Correlation between Genetic Polymorphism of CYP2A13 Genotype and Lung Cancer in Female Passive Smokers

Nurul Ramadhani, Noni Novisari Soeroso, Setia Putra Tarigan, Putri Chairani Eyanoer, Hidayat Hidayat

Abstract


Background: Nicotine is metabolized to cotinine by cytochrome P450 enzyme, and this enzyme is involved in the activation of toxic and carcinogenic substances. The aim of this research was to assess the relationship between genetic polymorphism of CYP2A13 and lung cancer incidence in female passive smokers.

Materials and methods: This research was a case-control study that involved 104 research subjects. Subjects were recruited through purposive sampling technique from 2 hospitals in Medan, North Sumatra, Indonesia. The case population consisted of female passive smokers with lung cancer and the control population consisted of female passive smokers without lung cancer. All research subjects underwent blood sampling for genomics DNA extraction and CYP2A13 genotyping by polymerase chain reaction-restriction fragment length polymorphism (PCR-RFLP). Data was analyzed by conditional logistic regression by Epi Info 7.0 software.

Results: Among 104 subjects, 26 (25%) individuals were heterozygous, 76 (73%) individuals were wild type, and 2 (2%) were mutant for the 257Cys allele. There was a significant correlation between CYP2A13 genotype and lung cancer incidence (p-value<0.05). Female passive smokers with CT genotype had 2.7 greater risk of developing lung cancer than those with CC genotype (wild type). The C allele had more frequency and 1.6 times higher risk of lung cancer compared to T allele with a wide confidence range (0.73–3.52).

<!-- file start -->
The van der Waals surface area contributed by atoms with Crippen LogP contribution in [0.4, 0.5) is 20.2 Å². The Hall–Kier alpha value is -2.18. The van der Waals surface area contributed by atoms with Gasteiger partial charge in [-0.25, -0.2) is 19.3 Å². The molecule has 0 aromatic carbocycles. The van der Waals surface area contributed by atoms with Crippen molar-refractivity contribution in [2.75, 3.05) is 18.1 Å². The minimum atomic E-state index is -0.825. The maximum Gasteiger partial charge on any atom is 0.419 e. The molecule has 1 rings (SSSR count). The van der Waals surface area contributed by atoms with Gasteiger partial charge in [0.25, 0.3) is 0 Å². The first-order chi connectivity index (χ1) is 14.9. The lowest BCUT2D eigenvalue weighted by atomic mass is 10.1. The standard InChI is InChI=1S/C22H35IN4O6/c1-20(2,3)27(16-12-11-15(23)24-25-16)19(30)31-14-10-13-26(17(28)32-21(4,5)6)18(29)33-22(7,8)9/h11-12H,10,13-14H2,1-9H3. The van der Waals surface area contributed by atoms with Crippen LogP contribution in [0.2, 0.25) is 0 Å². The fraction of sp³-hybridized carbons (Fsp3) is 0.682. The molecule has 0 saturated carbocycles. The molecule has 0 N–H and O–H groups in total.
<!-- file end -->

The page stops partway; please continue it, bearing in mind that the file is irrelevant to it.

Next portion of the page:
Conclusion: There was a significant correlation between CYP2A13 polymorphism and lung cancer incidence in female passive smokers.

Keywords: polymorphism, CYP2A13, PCR-RFLP, female passive smoker, lung cancer


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References


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DOI: https://doi.org/10.21705/mcbs.v6i2.246

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